Taiwanese media have a tendency to employ sensational headlines and exaggerated reporting whenever they publish a story that has to do with new immigrants, and they often pander to the stereotyped view widespread among the Taiwanese public that women who have settled in Taiwan through marriage have the sole purpose of staying here long enough to get Republic of China (ROC) citizenship and the identity card that goes with it. What they don’t talk about is the fact that immigrants through marriage are more likely than Taiwanese women to be victims of domestic violence, and that the families into which these migrants marry are often economically disadvantaged. Immigrant women who apply for protection orders have even been maligned as using it as a crafty shortcut to getting permanent residence in Taiwan.
It is hard for Taiwanese people who have been citizens of this country since the day they were born to appreciate how important a flimsy little identity card can be for a new immigrant. No matter how many years foreign spouses have resided in Taiwan and how many children they have, there are many things that they cannot do until they get an identity card. For example, they can’t get a mobile phone without a Taiwanese guarantor; there is an upper limit on insurance payouts for them; and they can’t even buy a train ticket online. Moreover, marriage migrants who don’t have identity cards cannot sign consent forms for surgical operations for their children or spouse, and if they should be so unfortunate as to become disabled, they are not entitled to a disability handbook or disability benefits and they cannot receive a workers’ pension. Many kinds of social welfare entitlement are strictly dependent on having an ROC identity card, and it goes without saying that without an identity card you have no right to vote or stand for election.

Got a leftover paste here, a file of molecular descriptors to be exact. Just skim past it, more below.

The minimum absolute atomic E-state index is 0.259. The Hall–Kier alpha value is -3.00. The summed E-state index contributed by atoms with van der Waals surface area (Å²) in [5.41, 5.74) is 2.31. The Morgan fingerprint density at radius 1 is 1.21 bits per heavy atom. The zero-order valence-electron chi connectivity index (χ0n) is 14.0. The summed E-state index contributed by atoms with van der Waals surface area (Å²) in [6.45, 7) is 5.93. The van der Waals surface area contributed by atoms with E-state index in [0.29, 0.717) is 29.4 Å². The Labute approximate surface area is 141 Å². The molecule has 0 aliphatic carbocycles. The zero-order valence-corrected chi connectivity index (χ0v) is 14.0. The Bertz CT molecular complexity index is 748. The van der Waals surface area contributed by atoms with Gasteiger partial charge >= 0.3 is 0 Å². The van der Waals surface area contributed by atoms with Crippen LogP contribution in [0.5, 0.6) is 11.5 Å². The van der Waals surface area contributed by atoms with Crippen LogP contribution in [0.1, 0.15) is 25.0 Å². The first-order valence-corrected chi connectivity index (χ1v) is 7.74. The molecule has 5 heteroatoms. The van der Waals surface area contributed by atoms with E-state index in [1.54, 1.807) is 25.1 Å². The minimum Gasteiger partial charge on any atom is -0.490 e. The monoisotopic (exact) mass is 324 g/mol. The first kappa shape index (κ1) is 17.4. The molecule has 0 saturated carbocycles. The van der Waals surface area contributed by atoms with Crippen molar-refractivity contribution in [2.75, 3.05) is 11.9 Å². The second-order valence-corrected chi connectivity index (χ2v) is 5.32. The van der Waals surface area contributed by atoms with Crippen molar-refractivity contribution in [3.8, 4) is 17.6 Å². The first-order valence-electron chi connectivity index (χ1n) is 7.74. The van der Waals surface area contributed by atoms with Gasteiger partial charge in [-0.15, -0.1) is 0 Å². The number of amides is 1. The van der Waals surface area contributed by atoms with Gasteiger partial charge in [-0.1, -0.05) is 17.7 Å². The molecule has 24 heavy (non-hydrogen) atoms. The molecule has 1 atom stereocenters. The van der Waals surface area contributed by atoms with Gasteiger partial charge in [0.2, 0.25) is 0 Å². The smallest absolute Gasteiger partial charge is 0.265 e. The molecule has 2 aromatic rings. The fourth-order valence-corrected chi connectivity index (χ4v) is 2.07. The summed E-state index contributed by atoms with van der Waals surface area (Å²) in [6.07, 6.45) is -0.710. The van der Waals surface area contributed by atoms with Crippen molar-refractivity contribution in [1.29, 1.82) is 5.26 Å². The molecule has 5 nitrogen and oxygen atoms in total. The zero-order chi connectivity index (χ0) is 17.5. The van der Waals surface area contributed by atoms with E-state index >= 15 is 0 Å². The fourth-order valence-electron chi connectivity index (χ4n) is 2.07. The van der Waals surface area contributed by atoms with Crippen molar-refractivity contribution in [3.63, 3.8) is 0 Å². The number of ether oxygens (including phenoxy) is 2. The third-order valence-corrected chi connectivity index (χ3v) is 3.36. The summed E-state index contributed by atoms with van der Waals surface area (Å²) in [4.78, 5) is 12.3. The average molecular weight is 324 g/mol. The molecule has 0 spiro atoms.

Apart from the everyday inconveniences, marriage migrants who have no identity card are not citizens of the ROC — they are forever foreigners. When a marriage between a Taiwanese and a foreigner breaks down, the foreign partner may have to leave Taiwan. No matter what contributions they may have made to this country or what sacrifices they may have made for their families, foreign spouses whose marriage comes to an end may lose their right to stay here if they don’t have that little identity card.
If foreign citizens want to stay in Taiwan for a long time, they can apply for an alien permanent resident certificate (APRC) rather than citizenship and the ROC identity card that goes with it. However, Taiwan’s permanent residence setup is hollow and insubstantial. Foreign citizens who have obtained permanent residence can continue to reside in Taiwan without getting married and independently of their employment, study or similar status, and it saves them the trouble of having to extend their residence every one to three years. Apart from these advantages, however, having an APRC does not confer any other tangible rights. Since APRC holders are not ROC citizens and do not have citizen’s identity cards, they still do not enjoy the aforementioned citizen’s rights.
Under Taiwan’s existing legal structure, for someone who has not held ROC nationality since birth, obtaining a citizen’s identity card ensures that they can enjoy basic rights and welfare provision. Those who have no ID card have an uncertain status and lack a guarantee of basic rights. The system is set up in such a way that foreign spouses have to try to obtain an identity card to ensure that they can continue to stay in Taiwan and do so with peace of mind. Unfortunately, some families of immigrants’ Taiwanese spouses intentionally keep migrant spouses under their control by not helping them to get an ROC identity card, and this has given rise to many conflicts and misunderstandings.